Flux is an application architecture for building user interfaces. It complements React’s composable view components by utilizing a unidirectional data flow. It’s more of a pattern rather than a formal framework, and you can start using Flux immediately without a lot of new code.

Flux is based on MVC architecture, but it provides a lot of important changes. The Flux model consists of 4 main components: Dispatcher, Store, Actions, Views (they’re basically React components). Let’s quickly go through all of these to know what we are dealing with.

Dispatcher — used to broadcast payloads to registered callbacks. This is different from generic pub-sub systems in two ways: 

  • Callbacks are not subscribed to particular events. Every payload is dispatched to every registered callback,
  • Callbacks can be deferred wholly or in part until other callbacks have been executed.

Store — manage application state for a particular domain within your application. From a high level, this basically means that per app section, stores manage the data, data retrieval methods, and dispatcher callbacks.

Action — collections of methods that are called within views (or anywhere else for that matter) to send actions to the Dispatcher. Actions are the actual payloads that are delivered via the dispatcher.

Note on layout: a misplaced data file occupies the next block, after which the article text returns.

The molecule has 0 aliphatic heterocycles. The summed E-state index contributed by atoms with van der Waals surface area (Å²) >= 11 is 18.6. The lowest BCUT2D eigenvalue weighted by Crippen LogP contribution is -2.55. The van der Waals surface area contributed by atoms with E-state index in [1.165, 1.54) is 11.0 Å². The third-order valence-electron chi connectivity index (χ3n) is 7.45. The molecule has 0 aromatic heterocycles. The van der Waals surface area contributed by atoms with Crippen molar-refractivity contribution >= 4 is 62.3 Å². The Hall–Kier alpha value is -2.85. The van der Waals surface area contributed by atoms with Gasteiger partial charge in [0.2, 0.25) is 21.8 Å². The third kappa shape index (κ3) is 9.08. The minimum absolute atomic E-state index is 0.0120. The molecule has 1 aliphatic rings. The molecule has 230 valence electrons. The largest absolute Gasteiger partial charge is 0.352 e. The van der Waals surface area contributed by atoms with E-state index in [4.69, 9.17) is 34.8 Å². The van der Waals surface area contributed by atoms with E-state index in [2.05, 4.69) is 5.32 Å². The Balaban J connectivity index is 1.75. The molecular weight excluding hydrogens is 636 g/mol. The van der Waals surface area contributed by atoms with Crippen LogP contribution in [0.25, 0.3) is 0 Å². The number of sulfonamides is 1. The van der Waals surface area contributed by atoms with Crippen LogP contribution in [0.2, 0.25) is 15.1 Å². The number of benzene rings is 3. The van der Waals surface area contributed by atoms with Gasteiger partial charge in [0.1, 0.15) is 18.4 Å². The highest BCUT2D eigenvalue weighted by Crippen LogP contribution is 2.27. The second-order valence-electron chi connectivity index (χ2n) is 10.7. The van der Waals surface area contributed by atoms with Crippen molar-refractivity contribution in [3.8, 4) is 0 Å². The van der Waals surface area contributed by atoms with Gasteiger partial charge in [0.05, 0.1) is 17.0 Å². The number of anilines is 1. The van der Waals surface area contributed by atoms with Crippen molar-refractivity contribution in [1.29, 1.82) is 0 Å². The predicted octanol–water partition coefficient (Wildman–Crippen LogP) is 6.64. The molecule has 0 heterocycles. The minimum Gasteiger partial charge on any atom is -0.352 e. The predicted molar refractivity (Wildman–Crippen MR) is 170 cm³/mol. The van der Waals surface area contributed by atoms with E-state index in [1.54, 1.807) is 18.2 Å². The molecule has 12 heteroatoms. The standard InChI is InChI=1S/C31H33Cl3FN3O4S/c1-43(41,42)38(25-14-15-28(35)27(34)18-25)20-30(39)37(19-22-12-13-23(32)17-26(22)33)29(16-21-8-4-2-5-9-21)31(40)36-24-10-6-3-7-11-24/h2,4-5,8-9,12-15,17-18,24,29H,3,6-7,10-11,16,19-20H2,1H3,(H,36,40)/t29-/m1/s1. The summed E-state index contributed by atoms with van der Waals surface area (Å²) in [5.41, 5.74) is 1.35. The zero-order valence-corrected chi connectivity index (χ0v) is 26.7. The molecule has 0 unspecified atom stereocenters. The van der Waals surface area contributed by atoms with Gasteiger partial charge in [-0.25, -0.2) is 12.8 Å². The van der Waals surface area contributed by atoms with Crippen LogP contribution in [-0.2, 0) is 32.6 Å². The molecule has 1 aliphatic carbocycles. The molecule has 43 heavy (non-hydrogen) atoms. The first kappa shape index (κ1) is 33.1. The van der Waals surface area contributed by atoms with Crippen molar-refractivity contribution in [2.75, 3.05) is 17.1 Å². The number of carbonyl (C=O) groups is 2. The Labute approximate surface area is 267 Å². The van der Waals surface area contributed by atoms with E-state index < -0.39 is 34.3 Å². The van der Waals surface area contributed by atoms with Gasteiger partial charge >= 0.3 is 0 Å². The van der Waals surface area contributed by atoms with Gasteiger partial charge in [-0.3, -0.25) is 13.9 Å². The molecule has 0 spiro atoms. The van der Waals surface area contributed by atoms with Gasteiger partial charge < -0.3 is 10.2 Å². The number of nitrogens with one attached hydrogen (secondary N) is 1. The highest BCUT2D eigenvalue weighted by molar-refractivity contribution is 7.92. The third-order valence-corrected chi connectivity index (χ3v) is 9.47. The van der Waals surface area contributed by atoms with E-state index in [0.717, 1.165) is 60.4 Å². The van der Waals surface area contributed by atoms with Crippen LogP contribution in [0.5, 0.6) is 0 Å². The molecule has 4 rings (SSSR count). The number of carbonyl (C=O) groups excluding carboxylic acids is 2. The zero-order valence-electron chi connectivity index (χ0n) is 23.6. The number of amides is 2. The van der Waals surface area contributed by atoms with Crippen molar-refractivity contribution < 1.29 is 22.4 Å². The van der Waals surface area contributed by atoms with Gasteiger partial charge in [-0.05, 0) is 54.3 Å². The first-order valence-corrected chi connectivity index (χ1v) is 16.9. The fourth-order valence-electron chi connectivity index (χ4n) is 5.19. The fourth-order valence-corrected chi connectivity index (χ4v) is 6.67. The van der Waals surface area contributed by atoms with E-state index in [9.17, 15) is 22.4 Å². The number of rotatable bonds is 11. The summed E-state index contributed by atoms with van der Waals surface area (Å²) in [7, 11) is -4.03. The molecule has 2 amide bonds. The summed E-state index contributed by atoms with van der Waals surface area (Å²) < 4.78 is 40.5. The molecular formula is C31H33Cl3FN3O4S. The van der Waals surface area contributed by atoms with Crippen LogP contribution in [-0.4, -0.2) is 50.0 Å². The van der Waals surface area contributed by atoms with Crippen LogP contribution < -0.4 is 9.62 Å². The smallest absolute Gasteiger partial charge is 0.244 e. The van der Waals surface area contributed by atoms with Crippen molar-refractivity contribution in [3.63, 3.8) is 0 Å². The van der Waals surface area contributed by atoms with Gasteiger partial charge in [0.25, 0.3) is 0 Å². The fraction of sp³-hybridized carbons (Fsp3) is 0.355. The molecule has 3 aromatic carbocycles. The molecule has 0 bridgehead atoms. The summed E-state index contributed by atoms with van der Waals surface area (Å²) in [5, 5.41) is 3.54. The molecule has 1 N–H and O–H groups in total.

View — React components that listen to change events and retrieve Application state from Stores. Then they pass that data down to their child components via props.

Flux Flow described in the diagram. The flow goes: from Actions to Dispatcher to Callbacks to Ttore to Change Events with Store Queries to React Views to User Interactions to Action Creators to Web API Utils to Web API back to Web API Utils and Action Creators, until it goes to Actions, creating a loop.
Table comparison of Flux and the MVC architecture. MVC has: bidirectional data flow, low scalability, is synchronous, data relations are key, and MVC models are usually single objects. Flux has: unidirectional data flow, stores are responsible for all calculations, high scalability, can be asynchronous when needed, events and actions are key, and the stores don't need to model anything and can just contain a custom state related to the app.

React State Management

In React we provide props (which are states for properties) to particular components to assign data so that we can use it to display specific information or perform certain actions. It is crucial to remember that in React we deal with unidirectional data flow (which is Flux based model). 

In many cases, we struggle with passing the props to a higher component in our component tree. Unfortunately, it’s not possible due to the architecture of React. We can only pass the props down the components tree. If we do find ourselves with a need to provide data to a higher component, we’ll have to create context or a global state.

Props vs State

Those are two very important terms in React. Let’s take a deep dive into them to understand what they truly are.

State is the local state of the component which cannot be accessed and modified outside of the component. It’s equivalent to local variables in a function.